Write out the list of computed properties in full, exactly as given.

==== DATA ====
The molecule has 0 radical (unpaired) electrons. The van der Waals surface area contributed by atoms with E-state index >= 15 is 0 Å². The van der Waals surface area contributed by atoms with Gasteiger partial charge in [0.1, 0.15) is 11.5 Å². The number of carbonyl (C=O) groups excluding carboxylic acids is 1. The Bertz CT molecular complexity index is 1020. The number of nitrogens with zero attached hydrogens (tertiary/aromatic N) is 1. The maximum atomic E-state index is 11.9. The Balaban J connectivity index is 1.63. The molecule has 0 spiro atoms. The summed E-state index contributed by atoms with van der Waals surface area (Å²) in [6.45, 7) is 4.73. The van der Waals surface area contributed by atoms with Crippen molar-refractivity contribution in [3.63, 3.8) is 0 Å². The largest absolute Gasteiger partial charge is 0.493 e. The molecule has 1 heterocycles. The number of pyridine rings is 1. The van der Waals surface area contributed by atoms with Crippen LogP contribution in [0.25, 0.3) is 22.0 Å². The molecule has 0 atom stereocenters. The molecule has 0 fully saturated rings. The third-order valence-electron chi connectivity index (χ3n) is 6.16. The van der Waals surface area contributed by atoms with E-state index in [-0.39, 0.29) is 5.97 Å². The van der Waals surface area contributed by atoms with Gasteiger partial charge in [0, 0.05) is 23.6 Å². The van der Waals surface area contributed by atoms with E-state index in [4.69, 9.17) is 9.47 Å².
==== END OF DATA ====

The molecule has 0 radical (unpaired) electrons. The van der Waals surface area contributed by atoms with E-state index >= 15 is 0 Å². The van der Waals surface area contributed by atoms with Gasteiger partial charge in [0.1, 0.15) is 11.5 Å². The number of carbonyl (C=O) groups excluding carboxylic acids is 1. The Bertz CT molecular complexity index is 1020. The number of nitrogens with zero attached hydrogens (tertiary/aromatic N) is 1. The maximum atomic E-state index is 11.9. The Balaban J connectivity index is 1.63. The molecule has 0 spiro atoms. The summed E-state index contributed by atoms with van der Waals surface area (Å²) in [6.45, 7) is 4.73. The van der Waals surface area contributed by atoms with Crippen molar-refractivity contribution in [3.63, 3.8) is 0 Å². The largest absolute Gasteiger partial charge is 0.493 e. The molecule has 1 heterocycles. The number of pyridine rings is 1. The van der Waals surface area contributed by atoms with Crippen LogP contribution in [0.25, 0.3) is 22.0 Å². The molecule has 0 atom stereocenters. The molecule has 0 fully saturated rings. The third-order valence-electron chi connectivity index (χ3n) is 6.16. The van der Waals surface area contributed by atoms with E-state index in [-0.39, 0.29) is 5.97 Å². The van der Waals surface area contributed by atoms with Gasteiger partial charge in [0, 0.05) is 23.6 Å². The van der Waals surface area contributed by atoms with E-state index in [4.69, 9.17) is 9.47 Å².